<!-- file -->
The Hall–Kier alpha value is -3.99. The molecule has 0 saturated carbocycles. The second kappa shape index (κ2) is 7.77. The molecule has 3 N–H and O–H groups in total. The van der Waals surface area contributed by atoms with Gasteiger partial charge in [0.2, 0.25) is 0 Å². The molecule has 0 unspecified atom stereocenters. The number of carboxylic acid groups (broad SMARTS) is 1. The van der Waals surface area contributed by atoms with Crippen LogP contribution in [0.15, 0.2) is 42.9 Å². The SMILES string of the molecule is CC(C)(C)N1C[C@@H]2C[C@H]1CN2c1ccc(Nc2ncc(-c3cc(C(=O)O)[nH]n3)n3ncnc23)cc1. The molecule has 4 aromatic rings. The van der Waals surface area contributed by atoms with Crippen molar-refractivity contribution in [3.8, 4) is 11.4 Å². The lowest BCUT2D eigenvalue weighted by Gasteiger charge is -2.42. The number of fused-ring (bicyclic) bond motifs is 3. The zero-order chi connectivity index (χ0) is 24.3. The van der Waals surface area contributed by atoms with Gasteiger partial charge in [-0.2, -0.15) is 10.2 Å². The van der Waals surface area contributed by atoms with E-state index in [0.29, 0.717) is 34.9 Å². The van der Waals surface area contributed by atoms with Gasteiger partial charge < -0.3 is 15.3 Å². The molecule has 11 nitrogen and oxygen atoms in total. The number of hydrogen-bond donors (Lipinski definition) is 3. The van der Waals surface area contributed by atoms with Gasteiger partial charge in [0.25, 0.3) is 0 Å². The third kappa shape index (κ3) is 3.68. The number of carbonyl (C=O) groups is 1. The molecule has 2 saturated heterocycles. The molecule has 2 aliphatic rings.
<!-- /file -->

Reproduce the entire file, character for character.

The Hall–Kier alpha value is -3.99. The molecule has 0 saturated carbocycles. The second kappa shape index (κ2) is 7.77. The molecule has 3 N–H and O–H groups in total. The van der Waals surface area contributed by atoms with Gasteiger partial charge in [0.2, 0.25) is 0 Å². The molecule has 0 unspecified atom stereocenters. The number of carboxylic acid groups (broad SMARTS) is 1. The van der Waals surface area contributed by atoms with Crippen LogP contribution in [0.15, 0.2) is 42.9 Å². The SMILES string of the molecule is CC(C)(C)N1C[C@@H]2C[C@H]1CN2c1ccc(Nc2ncc(-c3cc(C(=O)O)[nH]n3)n3ncnc23)cc1. The molecule has 4 aromatic rings. The van der Waals surface area contributed by atoms with Crippen molar-refractivity contribution in [3.8, 4) is 11.4 Å². The lowest BCUT2D eigenvalue weighted by Gasteiger charge is -2.42. The number of fused-ring (bicyclic) bond motifs is 3. The zero-order chi connectivity index (χ0) is 24.3. The van der Waals surface area contributed by atoms with Gasteiger partial charge in [-0.2, -0.15) is 10.2 Å². The van der Waals surface area contributed by atoms with E-state index in [0.29, 0.717) is 34.9 Å². The van der Waals surface area contributed by atoms with Gasteiger partial charge < -0.3 is 15.3 Å². The molecule has 11 nitrogen and oxygen atoms in total. The number of hydrogen-bond donors (Lipinski definition) is 3. The van der Waals surface area contributed by atoms with Gasteiger partial charge in [0.25, 0.3) is 0 Å². The third kappa shape index (κ3) is 3.68. The number of carbonyl (C=O) groups is 1. The molecule has 2 saturated heterocycles. The molecule has 2 aliphatic rings.